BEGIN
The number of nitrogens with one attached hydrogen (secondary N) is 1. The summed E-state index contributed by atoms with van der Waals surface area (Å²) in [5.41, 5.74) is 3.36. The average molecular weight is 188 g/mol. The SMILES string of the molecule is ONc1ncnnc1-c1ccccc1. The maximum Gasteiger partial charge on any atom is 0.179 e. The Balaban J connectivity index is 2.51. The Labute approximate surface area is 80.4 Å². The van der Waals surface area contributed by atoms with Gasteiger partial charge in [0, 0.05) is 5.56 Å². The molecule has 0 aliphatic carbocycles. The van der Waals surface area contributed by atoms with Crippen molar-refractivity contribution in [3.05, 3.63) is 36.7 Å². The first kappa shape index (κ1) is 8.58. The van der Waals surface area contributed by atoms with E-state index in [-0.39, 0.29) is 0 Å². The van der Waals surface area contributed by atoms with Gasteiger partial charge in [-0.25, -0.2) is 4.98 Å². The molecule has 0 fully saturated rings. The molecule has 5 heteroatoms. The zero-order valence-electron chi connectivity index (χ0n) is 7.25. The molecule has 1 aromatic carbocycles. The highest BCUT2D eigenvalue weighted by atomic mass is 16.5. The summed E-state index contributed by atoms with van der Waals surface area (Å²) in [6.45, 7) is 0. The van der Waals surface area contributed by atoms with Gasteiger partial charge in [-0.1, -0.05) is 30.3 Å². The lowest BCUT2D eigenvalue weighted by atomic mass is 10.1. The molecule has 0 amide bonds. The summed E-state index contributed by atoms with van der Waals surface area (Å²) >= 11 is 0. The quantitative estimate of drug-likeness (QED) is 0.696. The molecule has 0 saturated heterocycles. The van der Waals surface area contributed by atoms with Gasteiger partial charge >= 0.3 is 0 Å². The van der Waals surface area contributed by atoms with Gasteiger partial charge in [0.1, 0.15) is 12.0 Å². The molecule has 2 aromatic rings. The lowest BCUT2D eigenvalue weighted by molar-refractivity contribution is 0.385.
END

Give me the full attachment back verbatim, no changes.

The number of nitrogens with one attached hydrogen (secondary N) is 1. The summed E-state index contributed by atoms with van der Waals surface area (Å²) in [5.41, 5.74) is 3.36. The average molecular weight is 188 g/mol. The SMILES string of the molecule is ONc1ncnnc1-c1ccccc1. The maximum Gasteiger partial charge on any atom is 0.179 e. The Balaban J connectivity index is 2.51. The Labute approximate surface area is 80.4 Å². The van der Waals surface area contributed by atoms with Gasteiger partial charge in [0, 0.05) is 5.56 Å². The molecule has 0 aliphatic carbocycles. The van der Waals surface area contributed by atoms with Crippen molar-refractivity contribution in [3.05, 3.63) is 36.7 Å². The first kappa shape index (κ1) is 8.58. The van der Waals surface area contributed by atoms with E-state index in [-0.39, 0.29) is 0 Å². The van der Waals surface area contributed by atoms with Gasteiger partial charge in [-0.25, -0.2) is 4.98 Å². The molecule has 0 fully saturated rings. The molecule has 5 heteroatoms. The zero-order valence-electron chi connectivity index (χ0n) is 7.25. The molecule has 1 aromatic carbocycles. The highest BCUT2D eigenvalue weighted by atomic mass is 16.5. The summed E-state index contributed by atoms with van der Waals surface area (Å²) in [6.45, 7) is 0. The van der Waals surface area contributed by atoms with Gasteiger partial charge in [-0.1, -0.05) is 30.3 Å². The lowest BCUT2D eigenvalue weighted by atomic mass is 10.1. The molecule has 0 amide bonds. The summed E-state index contributed by atoms with van der Waals surface area (Å²) >= 11 is 0. The quantitative estimate of drug-likeness (QED) is 0.696. The molecule has 0 saturated heterocycles. The van der Waals surface area contributed by atoms with Gasteiger partial charge >= 0.3 is 0 Å². The van der Waals surface area contributed by atoms with Gasteiger partial charge in [0.1, 0.15) is 12.0 Å². The molecule has 2 aromatic rings. The lowest BCUT2D eigenvalue weighted by molar-refractivity contribution is 0.385.